The Word on Herbs

If you find yourself reaching for the salt shaker because your meal is lacking flavor, it is time to spice up your life! Herbs and spices are a great way to intensify and add flavor to home-cooked meals without the additional fat, salt, or sugar. Not only do you get the benefit of utilizing less salt, but herbs are both flavorful and functional in the diet! Herbs are generally known as the leaf of the plant used in cooking while the buds, bark, root, berries, seed and stigma of the flower are the spices.

Most people know the importance of eating a variety of fruits and vegetables to support a healthy diet, but eating a variety of herbs may also provide health benefits. Antioxidants are  known as "free radical scavengers" because they help to slow damage to the cells. Examples of herbs rich in antioxidants are oregano and cloves. Oregano goes well in Mediterranean and Mexican cuisine and makes a nice addition to soups, casseroles, dressings, and sprinkled on a sandwich. Try adding clove to muffins, pancakes, sauces, applesauce, baked fruits, and oatmeal! Other herbs such as rosemary and peppermint contain antioxidants, as well as antimicrobial properties due to the polyphenols found in them.

Next time you are reaching for a marinade that may contain a lot of sodium, try using a dry rub made with herbs and spices instead! The best way to reap the potential health benefits of herbs is to include them as part of a well-balanced diet with lean proteins, whole grains, fruits, vegetables, nuts, and legumes.

Fresh vs. dried

If using fresh herbs, it is important to know which are considered tender herbs and which are woody herbs. Tender herbs such as basil, chives, cilantro, dill, mint, and parsley are delicate and should be added near the end of cooking or as garnish. Woody herbs like lavender, sage, oregano, rosemary, and thyme can withstand long cooking times. Both tender and woody herbs should be cut gently with a sharp knife to retain the flavor as much as possible.

Using fresh herbs grown from your garden can be rewarding, but not always convenient. For a more convenient option, dried herbs can be utilized in a lesser quantity to replace fresh herbs in a recipe. If a recipe calls for one tablespoon of fresh herbs, using one teaspoon of dried herbs instead is a good rule of thumb. It has been concluded that herbs retain their phenolic content and antioxidant properties during the drying process, so dried herbs can keep their spot in the kitchen cabinet!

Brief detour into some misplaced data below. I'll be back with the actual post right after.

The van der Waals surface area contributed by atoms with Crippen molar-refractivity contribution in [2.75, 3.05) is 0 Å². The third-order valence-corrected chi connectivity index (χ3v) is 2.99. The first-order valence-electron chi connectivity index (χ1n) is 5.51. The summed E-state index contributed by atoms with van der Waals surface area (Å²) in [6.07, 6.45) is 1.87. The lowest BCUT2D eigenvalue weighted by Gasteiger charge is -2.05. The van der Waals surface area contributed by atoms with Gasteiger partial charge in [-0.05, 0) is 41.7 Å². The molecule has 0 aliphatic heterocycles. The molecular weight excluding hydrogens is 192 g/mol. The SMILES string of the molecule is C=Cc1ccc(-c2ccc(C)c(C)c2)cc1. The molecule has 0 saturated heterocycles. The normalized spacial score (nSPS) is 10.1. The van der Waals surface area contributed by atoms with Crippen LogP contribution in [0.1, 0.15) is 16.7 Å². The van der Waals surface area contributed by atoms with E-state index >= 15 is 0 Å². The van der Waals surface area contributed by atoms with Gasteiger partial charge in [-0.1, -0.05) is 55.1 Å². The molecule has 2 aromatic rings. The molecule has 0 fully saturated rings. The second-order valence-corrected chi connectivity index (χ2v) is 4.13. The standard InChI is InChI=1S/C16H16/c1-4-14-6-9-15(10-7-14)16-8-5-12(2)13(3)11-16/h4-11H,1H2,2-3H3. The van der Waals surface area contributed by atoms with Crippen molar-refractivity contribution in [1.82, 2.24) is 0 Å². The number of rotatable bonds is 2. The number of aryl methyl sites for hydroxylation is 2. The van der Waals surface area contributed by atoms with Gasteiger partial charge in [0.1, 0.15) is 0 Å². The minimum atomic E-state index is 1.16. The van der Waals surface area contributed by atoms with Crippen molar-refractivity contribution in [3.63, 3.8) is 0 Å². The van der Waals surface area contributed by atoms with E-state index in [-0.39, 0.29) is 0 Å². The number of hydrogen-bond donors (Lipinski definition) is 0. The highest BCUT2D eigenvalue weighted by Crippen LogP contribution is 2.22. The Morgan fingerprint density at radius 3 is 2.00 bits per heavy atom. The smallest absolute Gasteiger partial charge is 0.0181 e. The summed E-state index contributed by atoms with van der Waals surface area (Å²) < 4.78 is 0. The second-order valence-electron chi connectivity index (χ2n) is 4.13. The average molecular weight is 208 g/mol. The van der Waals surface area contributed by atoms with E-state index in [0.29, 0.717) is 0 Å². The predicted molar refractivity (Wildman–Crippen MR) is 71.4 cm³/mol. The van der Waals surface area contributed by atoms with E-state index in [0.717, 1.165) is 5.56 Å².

There are benefits to both dried and fresh herbs so use whatever works best for you! If you just can't bring yourself to pay for a small bunch of fresh herbs at the grocery store, you may save money and have a fresher product by starting an indoor herb garden!

Quick tips for starting an indoor herb garden

  • Best plants for indoor herb garden include: chives, rosemary, oregano, parsley, spearmint, peppermint, thymes, lemongrass, marjoram, and sage
  • Choose a window that gets light for at least six hours a day. Ensure the window is not letting in too much cold air. Indoor herbs will do best between 65-75 degrees.
  • Ceramic or plastic pots with drainage holes work best indoors because clay pots tend to dry out quickly with the use of an air conditioner and furnace.
  • Place a saucer or liner under your pots to ensure that water can drain through the pot but will not leak onto the windowsill.
  • Utilize a vegetable fertilizer when planting. Read the label to understand how much and how often to fertilize. Over fertilizing will produce a lot of foliage, but the herbs will lose some of their powerful flavor.
  • Spray herb plants with a water mister a couple times each week.


Written by: Kara Haakinson, MS, RD, LD

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